One rainy day
I often ask those I teach to read aloud the text Arthur the Rat. As explained by Michael MacMahon of Glasgow University, this began as a children’s story by Gertrude Sellon, published in 1876. She told it (literally) “in words of one syllable”, so the rat’s original name was not the disyllabic Arthur, but Grip. The phonetician Henry Sweet adapted the story for his Primer of Spoken English (1890), and it was subsequently developed by others so as to reveal various aspects of the reader’s speech.Sweet’s second paragraph begins one day, but in the modern version it’s one rainy day. This is a phrase which I hear many non-natives reading differently from the typical native pronunciation. Here are some readings by non-native speakers:
Each of those speakers puts more emphasis on rainy than on one: there’s a step up in pitch from one to rainy. Native speakers, on the other hand, are likely to make one at least as prominent as rainy, often more so. Here are some readings of one rainy day by native speakers: first the British phoneticians David Abercrombie and Peter Ladefoged, then the American phonologist Bruce Hayes:
Those readings are not identical, but in all of them the word one is given a rather high pitch and the word rainy is no higher. Just to show that this is not an artificial pronunciation by professors, here are some American students doing the same thing:
Numerals (one, two, three etc) are generally strong in English. They’re often accented, so that they stand out in the intonation contour. (This makes one very different from the indefinite article a(n), which is generally very weak, whereas in many languages they’re the same word.) Furthermore, when an English phrase contains three stressed words, the middle one is often made less prominent than the first one and the last one, giving eg one rainy day.
The same can be found with other phrases in which one (or any numeral) is followed by an adjective plus a noun. Below are some examples; notice, in the cases where one is preceded by other words, that the pitch steps up onto the word one:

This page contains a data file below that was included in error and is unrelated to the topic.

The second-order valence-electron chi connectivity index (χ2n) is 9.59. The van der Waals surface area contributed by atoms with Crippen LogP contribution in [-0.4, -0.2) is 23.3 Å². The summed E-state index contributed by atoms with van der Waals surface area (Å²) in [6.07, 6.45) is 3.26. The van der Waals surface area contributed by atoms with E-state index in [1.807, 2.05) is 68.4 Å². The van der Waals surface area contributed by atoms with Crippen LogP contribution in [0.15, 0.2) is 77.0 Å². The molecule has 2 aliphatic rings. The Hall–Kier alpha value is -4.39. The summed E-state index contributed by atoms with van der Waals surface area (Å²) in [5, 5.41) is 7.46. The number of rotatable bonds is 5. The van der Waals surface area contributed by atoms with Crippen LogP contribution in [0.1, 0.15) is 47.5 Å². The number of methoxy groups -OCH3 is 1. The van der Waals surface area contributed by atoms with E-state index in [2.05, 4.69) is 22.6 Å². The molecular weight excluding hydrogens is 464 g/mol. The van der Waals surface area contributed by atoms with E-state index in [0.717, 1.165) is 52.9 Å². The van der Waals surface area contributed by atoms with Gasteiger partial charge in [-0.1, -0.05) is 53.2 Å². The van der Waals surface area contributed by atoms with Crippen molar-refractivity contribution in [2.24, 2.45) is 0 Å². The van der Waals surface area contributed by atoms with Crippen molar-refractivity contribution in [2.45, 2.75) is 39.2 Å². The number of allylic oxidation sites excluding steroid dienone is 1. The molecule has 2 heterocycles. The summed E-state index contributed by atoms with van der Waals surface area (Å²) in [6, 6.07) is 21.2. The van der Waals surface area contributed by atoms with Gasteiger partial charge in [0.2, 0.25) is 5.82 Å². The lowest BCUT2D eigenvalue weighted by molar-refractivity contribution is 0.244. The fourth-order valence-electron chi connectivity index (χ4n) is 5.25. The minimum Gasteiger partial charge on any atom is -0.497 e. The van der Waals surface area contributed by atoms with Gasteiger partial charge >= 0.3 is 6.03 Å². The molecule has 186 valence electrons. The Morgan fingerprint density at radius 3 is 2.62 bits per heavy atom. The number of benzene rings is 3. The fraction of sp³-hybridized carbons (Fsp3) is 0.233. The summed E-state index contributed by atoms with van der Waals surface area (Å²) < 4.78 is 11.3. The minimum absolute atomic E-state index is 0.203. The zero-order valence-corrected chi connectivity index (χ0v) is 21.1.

Another post in which I deal with one is I have one question.
Many old recordings of Arthur the Rat, including the one by Abercrombie, are available online from
University of Edinburgh. School of Philosophy, Psychology, and Language Sciences. Department of Linguistics and English Language. (2013). Arthur the Rat, 1949-1966 [sound]. The recordings of Ladefoged and Hayes accompany Ladefoged’s A Course in Phonetics. The American student recordings are available here.
Thank you for this, Geoff.
In “the losers will get one last chance” the last three words seem to be relatively evenly weighted and…I’m struggling to describe it…almost like walking down stairs. If I were to say, “I’ve had a really bad day,” with some feeling, perhaps seeking sympathy, I suspect the first syllable of ‘really’ and then ‘bad’ and ‘day’ would form the same pattern. I guess Paxo is highlighting the finality of that ‘one last chance’, but I wonder whether this is an exception. Am I imagining it, or can you explain what’s going on here?
Thanks Matt. In the O’Connor & Arnold (1973) system, we might analyze the phrase as:
| will get ˈone ˈlast >chance |
The accent on chance is probably nuclear and might count as a (relatively low) Mid-Level or a ‘flattened’ Low Rise; the pre-nuclear contour is a Stepping Head, ie a high pitch on one and a step down onto last. The Stepping Head chimes with your reference to stairs. In alternative terminology, we can say that last and chance are downstepped accents.
Meanings are hard to pin down and context-dependent, but it does seem to convey resignation, an air that this is routine or has happened before. I don’t think you’d be so likely to use this tune on “I’ve just seen a really shocking thing.”